Existing users are incrementalists. They are generally willing to try enhancements and updates as long as these are not disruptive of their ongoing activities. New prospects, on the other hand, are always looking for an easy on-ramp and a simple way to start. They don’t want to read a book, take a training course, or spend a week getting up to speed.

For the vast majority, too many bells and whistles are not attractive enticements or incentives. They’re perceived headaches and heartburn in the making. Prospects and new customers want solutions to serious, finite and obvious problems. They may not even know that they have some of these problems until they’re “sold” on a solution, but I can promise you that they want a solution in a box and not a set of D.I.Y. instructions.

For companies with the right staff and support, adding a powerful, effective and inexpensive tool, like the one Pathful is building, would be an easy and smart thing to do. I understand that not everything can be natural, easy, user-friendly and taste like chocolate. But for vast majority of potential users, it’s a waste of time and effort to identify the problem only to offer a solution a user can’t take advantage of or implement.
In this particular case, the problem is very clear: If the customer is incapable of adding a couple of lines of code to his website, you’ve got to figure out how to add it remotely (or through a channel partner like BrightTag). Once it’s there, everything else is easy.  I’m thinking of something along the lines of a next-generation, no-brainer InstallShield kind of download that the customer emails to his or her website host.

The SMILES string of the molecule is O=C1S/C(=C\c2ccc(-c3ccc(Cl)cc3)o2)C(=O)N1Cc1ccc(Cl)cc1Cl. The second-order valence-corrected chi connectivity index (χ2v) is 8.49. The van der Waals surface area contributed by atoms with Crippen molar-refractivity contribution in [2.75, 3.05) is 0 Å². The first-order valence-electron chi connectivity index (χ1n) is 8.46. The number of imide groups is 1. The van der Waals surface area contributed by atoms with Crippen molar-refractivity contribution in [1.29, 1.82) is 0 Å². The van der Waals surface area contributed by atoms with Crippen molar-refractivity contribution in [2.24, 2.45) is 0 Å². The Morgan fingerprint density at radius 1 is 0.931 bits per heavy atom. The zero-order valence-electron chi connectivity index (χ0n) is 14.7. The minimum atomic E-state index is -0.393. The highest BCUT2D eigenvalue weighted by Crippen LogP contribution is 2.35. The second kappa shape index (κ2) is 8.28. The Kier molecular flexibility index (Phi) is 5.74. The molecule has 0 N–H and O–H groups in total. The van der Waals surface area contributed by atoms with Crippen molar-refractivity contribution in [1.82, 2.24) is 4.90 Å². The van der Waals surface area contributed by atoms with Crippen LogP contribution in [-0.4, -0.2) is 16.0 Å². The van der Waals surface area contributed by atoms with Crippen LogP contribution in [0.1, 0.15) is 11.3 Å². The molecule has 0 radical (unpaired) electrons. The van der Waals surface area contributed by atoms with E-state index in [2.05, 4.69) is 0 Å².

You’ve got to solve the whole problem for the customer, from beginning to end.  Once you figure out how to do that, you may discover that there’s a huge, readily scalable market sitting right in front of you. It’s not critical that your solution addresses all the issues and provides every form of report. That can all come later - but only if you can get a foot in the door and get started. This is really what disruptive innovation is all about: start small, listen aggressively, iterate, and then scale.

Once you can eliminate the major barrier to acceptance (in this case, the javascript addition to the website) and get yourself onboard, you’ll discover that the bar for substantial success is embarrassingly low. Good enough, in this case, can be more than good enough. The more hand-holding that you can do for these customers, the more appreciative and satisfied they will be.

IMAGE: Shutterstock
Last updated: Jun 19, 2013

HOWARD TULLMAN | Columnist

Howard A. Tullman is the CEO of 1871 ? Where Digital Startups Get Their Start and the General Managing Partner of G2T3V, LLC and of Chicago High Tech Investment Partners. He is a member of the Chicago NEXT & Cultural Affairs Councils and the Illinois Innovation & Arts Councils; an adjunct professor at Kellogg; and an advisor to many start-ups. He is the former Chairman and CEO of Tribeca Flashpoint Media Arts Academy. Over the last 45 years, he has successfully founded more than a dozen high-tech companies. @tullman

The opinions expressed here by Inc.com columnists are their own, not those of Inc.com.